The discretion of approval for converting an imprisonment penalty into a fine sanction, which is provided by Article 41 of the Penal Code, is in nature a prosecutorial power in the light of Article 457 of the CCP. However, if the prosecutorial discretion is exercised inappropriately, the law can intervene and offer remedies. Thus, Articles 480 and 486 of the CCP provide, respectively: “A prisoner, his legal representative or spouse may file an objection in the trial court, which rendered the conviction decision with sentence, on the ground that the prosecutorial discretion on penalty conversion had not been exercised appropriately.” ;and “The trial court should make a decision on the objection.” Since the law obligates the sentencing court to decide on the merits of the objection and no restriction is imposed on the court in terms of the approach in making its decision, more than one type of remedy may be available. When the court finds the objection is to be sustained, it must revoke the prosecutorial order that disapproved the application for penalty conversion. To serve the relief of the applicants requesting penalty conversion, the court may either reserve for the public prosecutor a chance to reconsider his/her discretion or instruct on its own motion of the penalty conversion in its decision. The rationale is the same as that in Article 416 of the CCP, which provides the judicial power for altering or revoking a prosecutorial order.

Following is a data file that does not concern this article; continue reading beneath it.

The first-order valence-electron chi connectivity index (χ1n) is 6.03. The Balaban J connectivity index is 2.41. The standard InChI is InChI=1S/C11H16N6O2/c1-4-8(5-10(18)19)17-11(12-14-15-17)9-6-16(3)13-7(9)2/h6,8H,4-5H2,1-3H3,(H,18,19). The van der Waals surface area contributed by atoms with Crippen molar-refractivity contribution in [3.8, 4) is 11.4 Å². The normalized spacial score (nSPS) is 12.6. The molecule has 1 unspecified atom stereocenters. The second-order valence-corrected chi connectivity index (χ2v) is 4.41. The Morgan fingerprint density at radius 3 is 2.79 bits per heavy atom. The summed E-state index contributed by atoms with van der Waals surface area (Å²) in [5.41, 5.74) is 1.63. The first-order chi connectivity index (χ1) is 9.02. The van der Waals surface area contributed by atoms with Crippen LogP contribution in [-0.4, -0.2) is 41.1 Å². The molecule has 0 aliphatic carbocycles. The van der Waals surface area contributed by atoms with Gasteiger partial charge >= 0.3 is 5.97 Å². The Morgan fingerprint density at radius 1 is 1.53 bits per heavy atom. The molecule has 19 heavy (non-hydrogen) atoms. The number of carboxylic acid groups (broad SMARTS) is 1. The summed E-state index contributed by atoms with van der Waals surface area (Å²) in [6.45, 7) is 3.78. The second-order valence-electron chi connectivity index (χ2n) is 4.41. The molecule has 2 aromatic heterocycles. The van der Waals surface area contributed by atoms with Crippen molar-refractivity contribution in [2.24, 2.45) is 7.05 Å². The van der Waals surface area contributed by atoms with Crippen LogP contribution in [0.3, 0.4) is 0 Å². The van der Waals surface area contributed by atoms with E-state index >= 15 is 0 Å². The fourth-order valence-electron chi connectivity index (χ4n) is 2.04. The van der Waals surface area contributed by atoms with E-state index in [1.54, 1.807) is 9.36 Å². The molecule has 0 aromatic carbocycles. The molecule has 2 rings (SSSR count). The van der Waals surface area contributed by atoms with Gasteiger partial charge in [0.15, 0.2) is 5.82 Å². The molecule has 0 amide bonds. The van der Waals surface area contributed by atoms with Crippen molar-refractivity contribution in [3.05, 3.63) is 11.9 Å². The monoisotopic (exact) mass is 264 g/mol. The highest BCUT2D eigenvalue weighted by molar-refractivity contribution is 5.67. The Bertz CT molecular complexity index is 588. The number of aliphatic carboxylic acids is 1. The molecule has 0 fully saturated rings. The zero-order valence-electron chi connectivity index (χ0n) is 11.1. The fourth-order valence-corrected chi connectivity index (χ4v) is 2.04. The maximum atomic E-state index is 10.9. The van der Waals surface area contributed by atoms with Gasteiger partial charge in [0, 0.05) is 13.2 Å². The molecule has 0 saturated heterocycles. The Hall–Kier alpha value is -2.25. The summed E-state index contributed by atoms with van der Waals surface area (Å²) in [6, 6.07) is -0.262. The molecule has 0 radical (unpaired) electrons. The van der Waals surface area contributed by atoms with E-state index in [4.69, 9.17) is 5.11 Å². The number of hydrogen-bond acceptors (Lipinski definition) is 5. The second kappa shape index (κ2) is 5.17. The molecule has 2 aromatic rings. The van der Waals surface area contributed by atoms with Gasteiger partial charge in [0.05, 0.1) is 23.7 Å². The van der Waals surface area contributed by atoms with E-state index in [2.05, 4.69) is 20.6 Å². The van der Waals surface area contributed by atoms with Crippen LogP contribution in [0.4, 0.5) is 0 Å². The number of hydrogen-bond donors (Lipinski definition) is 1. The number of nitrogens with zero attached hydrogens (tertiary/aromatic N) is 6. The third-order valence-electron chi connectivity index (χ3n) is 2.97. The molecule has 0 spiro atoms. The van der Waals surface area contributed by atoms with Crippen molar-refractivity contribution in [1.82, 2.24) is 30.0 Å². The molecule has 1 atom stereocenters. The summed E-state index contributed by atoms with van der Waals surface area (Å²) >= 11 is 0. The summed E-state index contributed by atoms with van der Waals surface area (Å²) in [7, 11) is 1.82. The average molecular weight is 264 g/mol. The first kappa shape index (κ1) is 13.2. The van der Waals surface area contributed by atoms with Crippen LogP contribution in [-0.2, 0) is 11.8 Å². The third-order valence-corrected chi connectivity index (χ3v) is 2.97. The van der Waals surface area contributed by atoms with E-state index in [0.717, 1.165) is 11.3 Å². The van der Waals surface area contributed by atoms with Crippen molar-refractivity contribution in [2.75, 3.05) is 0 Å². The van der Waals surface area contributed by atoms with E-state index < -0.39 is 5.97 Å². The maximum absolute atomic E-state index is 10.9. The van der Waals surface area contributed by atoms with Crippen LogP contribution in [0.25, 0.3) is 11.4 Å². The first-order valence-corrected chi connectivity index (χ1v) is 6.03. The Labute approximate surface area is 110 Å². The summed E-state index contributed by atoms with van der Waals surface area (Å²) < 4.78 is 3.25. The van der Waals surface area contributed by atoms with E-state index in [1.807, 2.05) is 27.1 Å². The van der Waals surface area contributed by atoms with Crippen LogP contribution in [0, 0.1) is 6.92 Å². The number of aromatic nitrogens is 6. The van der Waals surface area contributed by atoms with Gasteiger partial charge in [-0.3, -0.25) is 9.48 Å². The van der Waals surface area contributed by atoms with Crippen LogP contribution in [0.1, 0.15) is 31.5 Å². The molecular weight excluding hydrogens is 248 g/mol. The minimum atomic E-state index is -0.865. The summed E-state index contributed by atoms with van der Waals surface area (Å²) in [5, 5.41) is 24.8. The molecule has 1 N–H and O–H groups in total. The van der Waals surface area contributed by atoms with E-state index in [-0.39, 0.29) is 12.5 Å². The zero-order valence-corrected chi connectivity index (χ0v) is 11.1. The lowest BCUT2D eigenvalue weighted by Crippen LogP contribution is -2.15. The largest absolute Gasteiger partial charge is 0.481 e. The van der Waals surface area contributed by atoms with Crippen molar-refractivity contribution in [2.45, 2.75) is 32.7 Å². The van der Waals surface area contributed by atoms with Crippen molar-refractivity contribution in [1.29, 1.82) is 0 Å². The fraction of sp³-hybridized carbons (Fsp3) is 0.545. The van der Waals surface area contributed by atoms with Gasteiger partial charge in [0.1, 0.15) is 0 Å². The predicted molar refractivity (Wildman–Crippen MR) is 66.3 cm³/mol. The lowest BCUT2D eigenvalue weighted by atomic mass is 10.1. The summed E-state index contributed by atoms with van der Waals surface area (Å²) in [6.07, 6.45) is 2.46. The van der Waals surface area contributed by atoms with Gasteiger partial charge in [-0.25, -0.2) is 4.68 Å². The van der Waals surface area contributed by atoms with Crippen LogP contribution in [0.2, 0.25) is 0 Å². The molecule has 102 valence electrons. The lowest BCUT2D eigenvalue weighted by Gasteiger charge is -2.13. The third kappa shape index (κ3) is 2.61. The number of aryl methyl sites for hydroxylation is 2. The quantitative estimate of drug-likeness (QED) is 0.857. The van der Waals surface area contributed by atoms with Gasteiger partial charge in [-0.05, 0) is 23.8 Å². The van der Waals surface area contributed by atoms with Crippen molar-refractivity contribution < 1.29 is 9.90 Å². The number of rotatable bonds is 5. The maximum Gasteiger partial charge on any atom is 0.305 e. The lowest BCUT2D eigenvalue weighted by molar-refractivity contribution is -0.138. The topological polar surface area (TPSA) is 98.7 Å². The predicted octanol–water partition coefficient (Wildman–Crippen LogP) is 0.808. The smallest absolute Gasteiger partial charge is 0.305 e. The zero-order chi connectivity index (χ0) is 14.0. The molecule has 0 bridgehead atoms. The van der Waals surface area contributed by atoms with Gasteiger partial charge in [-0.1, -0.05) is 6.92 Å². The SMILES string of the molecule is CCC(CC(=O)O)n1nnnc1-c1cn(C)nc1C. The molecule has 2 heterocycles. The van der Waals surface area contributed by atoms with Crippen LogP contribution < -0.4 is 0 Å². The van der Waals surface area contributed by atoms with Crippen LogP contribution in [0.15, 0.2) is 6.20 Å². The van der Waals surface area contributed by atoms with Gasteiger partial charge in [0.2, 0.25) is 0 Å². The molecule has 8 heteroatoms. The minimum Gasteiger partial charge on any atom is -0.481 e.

As for the interpretation: “If the trial judge ordered the accused to pay the converted fine and turned in a judicial certificate showing the payment of the fine right after his/her declaration of conviction with an imprisonment penalty, it would be difficult to consider the execution of decision a sound one. If the court indicated in the decision reasoning that the accused should be allowed the conversion of the penalty to a fine, the public prosecutor is not bound by such decision while executing the sentence” as held by Interpretation Yuan-jieh-tzi No.2939, it was made with a view to clarifying that the discretional power over the execution of penalty is a discretion reserved by law for the public prosecutor, and that whether or not any execution difficulty is posed is a matter to be considered and decided by the public prosecutor, taking into account the factual surroundings at the time of execution. In addition, the interpretation: “As to the penalty conversion to fine provided by Article 41 of the Penal Code, the court has to instruct as to the conversion rate between different penalties, but it does not need to decide in advance whether there exists any difficulty with the penalty execution (as the pre-condition for a penalty conversion)” as held by Yuan-tzi Interpretation No.1387, means to clarify that the availability of fine conversion depends on the facts surrounding the penalty execution. Neither the Yuan-jieh-tzi Interpretation nor the Yuan-tzi Interpretation involves the case of an objection filed against penalty execution where the trial court may revoke the prosecutorial decision against fine conversion in the mean time permitting the application for penalty conversion.